CLEVELAND — The first votes have been cast in the special primary election to fill the Congressional seat of Marcia Fudge as early voting began Wednesday for the Aug. 3 election.
There are 13 names on the Democratic ballot, one of them belonging to Nina Turner, who rallied with supporters before casting her own vote for herself at the Cuyahoga County Board of Elections.
"It felt really good,” Turner said. “I have not been on the ballot in a while so that felt good to vote for myself, certainly not the first time I voted for myself but really happy to be on this journey of service."
Another name on the Democratic ballot is that of James Jerome Bell, who also showed up to vote for himself.
"I just believe that now is the time to really rise and I think that now is my time,” he said.
The little polling done shows this to be a contest primarily between Turner and Cuyahoga County Councilwoman and Democratic Party Chair Shontel Brown.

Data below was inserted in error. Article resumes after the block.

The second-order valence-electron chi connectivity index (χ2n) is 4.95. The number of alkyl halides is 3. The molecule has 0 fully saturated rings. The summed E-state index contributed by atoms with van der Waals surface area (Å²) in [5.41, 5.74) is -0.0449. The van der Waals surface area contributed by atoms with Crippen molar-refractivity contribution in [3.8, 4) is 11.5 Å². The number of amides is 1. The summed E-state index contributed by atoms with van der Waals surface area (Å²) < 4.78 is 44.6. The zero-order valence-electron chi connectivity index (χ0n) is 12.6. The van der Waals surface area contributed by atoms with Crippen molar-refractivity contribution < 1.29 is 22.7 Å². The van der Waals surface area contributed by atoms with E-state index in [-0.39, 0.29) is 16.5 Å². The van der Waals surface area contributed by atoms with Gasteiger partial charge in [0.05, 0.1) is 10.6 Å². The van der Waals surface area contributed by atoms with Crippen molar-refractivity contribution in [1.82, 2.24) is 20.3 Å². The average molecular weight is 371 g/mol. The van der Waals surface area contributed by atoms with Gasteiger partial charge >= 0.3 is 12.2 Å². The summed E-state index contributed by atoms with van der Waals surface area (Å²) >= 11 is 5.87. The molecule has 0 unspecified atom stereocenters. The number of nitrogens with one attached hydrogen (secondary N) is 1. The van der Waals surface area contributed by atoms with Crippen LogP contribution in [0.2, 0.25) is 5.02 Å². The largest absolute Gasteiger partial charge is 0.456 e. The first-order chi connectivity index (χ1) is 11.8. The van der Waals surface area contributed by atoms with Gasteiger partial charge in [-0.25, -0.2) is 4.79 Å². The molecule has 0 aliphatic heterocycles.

Brown supporter and former Bedford Mayor Dan Pocek believes, in a low turnout primary like this, it will come down to ground game.
"It's summer, it's the Aug. 3rd Primary and I believe those who get the vote out will win I mean it's as simple as that,” said Pocek.
And here's the thing: An amazing three out of four voters in the district are listed as non-partisan—but that doesn't mean they can't vote in this special primary should they choose as Ohio makes it fairly simple, said Secretary of State Frank LaRose.
"If you feel strongly about one of the Democratic candidates or one of the Republican candidates you can vote in that primary and then henceforth under law you will be a Republican or a Democrat at least until the next primary when of course you could change your mind if you wanted to,” LaRose said.
Whoever you support Noel, who was one of the first in line, said he just hopes you show it.
"You mentioned it might be a low turnout election. I hope not, I hope that people take it seriously and they realize this is a historic seat and they put their time into figure out what candidate they want and they get in here and they vote,” he said.
Hours for in person early voting are 8 a.m. to 5 p.m. weekdays through July 23. Then they expand from 8 a.m. to 7 p.m. July 26-30 with weekend hours added on the final weekend before the Aug. 3 election.